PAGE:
With input from PETA, Department of Transportation ends requirement for skin corrosion testing in animals

For immediate release:
September 15, 2022

Tasgola Bruner 202-483-7382

Washington – After years of pressure and advice from PETA scientists, the US Department of Transportation (DOT) has ended its requirement for a painful test in which corrosive substances are smeared on rabbits’ sensitive skin. Now companies will no longer be required to use rabbits to determine if chemicals cause permanent skin damage.

DOT requires companies to test products for permanent skin damage to allow for safe handling in the event of an accidental spill during shipment. PETA successfully petitioned DOT to accept Corrositex, an animal-free skin test that works with most types of corrosive substances, nearly 30 years ago. Now with this update 2022 to DOT testing requirements, everything chemicals can be tested without using animals.

In a letter Informing PETA of the new rule, the agency said its decision would encourage companies to use animal-free testing. PETA will make sure every company is aware of this updated rule, including by publicizing a September 21 webinar hosted by the DOT to discuss the rule change.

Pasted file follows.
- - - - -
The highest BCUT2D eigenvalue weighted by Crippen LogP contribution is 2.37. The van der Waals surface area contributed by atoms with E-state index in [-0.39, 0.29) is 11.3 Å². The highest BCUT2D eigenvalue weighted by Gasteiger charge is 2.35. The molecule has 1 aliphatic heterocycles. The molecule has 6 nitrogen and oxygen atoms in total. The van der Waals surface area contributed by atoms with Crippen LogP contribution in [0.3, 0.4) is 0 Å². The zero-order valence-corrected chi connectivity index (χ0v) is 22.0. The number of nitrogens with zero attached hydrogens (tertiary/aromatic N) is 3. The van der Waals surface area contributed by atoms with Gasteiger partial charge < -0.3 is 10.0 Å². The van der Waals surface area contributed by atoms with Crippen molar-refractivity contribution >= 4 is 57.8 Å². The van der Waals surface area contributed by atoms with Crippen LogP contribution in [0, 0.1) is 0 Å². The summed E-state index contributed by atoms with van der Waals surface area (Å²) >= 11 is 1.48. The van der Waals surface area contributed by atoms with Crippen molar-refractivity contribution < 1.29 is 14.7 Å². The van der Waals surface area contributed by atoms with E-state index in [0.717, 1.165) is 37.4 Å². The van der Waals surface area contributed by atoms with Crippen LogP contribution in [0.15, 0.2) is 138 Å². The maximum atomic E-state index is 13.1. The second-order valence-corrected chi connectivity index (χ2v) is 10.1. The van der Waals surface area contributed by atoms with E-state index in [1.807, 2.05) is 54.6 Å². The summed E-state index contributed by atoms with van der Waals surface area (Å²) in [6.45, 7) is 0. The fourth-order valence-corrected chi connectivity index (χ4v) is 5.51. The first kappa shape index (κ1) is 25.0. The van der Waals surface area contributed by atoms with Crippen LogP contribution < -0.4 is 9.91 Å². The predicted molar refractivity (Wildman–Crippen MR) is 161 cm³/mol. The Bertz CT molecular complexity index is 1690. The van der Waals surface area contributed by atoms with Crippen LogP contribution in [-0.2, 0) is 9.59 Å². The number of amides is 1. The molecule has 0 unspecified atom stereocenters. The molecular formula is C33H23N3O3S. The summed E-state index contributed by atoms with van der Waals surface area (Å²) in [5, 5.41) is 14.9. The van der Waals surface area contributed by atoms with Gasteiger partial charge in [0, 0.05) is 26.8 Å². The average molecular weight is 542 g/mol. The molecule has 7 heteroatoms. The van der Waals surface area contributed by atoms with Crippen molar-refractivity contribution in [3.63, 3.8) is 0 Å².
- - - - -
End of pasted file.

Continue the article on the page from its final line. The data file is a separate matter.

“Animal-free skin corrosion testing is more relevant to protecting human health, and the DOT update brings the U.S. into line with other countries that have used non-animal methods safely for years. “says Dr. Amy Clippinger, executive director of the Regulatory Toxicology Department. “When PETA and regulatory agencies work together, it’s a win-win situation for everyone: we prevent animals from being killed in painful experiments and better protect humans.”

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